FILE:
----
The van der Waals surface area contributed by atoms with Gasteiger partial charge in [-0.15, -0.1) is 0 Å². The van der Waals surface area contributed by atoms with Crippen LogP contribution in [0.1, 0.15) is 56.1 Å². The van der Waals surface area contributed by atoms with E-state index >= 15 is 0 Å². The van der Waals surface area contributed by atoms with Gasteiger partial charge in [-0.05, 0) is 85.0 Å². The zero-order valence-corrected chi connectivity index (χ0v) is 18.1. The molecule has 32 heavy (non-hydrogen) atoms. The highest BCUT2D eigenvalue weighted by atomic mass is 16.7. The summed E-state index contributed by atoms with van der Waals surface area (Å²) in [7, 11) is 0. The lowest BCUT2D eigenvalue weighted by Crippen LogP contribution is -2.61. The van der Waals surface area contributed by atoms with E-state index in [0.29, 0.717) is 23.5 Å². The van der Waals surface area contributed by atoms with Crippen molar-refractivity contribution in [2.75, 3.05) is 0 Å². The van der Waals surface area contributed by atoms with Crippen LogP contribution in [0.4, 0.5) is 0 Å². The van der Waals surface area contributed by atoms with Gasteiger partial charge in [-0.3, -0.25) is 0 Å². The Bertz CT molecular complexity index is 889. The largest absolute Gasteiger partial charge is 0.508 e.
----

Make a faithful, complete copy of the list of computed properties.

The van der Waals surface area contributed by atoms with Gasteiger partial charge in [-0.15, -0.1) is 0 Å². The van der Waals surface area contributed by atoms with Crippen LogP contribution in [0.1, 0.15) is 56.1 Å². The van der Waals surface area contributed by atoms with E-state index >= 15 is 0 Å². The van der Waals surface area contributed by atoms with Gasteiger partial charge in [-0.05, 0) is 85.0 Å². The zero-order valence-corrected chi connectivity index (χ0v) is 18.1. The molecule has 32 heavy (non-hydrogen) atoms. The highest BCUT2D eigenvalue weighted by atomic mass is 16.7. The summed E-state index contributed by atoms with van der Waals surface area (Å²) in [7, 11) is 0. The lowest BCUT2D eigenvalue weighted by Crippen LogP contribution is -2.61. The van der Waals surface area contributed by atoms with E-state index in [0.29, 0.717) is 23.5 Å². The van der Waals surface area contributed by atoms with Crippen molar-refractivity contribution in [2.75, 3.05) is 0 Å². The van der Waals surface area contributed by atoms with Crippen LogP contribution in [0.4, 0.5) is 0 Å². The van der Waals surface area contributed by atoms with Gasteiger partial charge in [-0.3, -0.25) is 0 Å². The Bertz CT molecular complexity index is 889. The largest absolute Gasteiger partial charge is 0.508 e.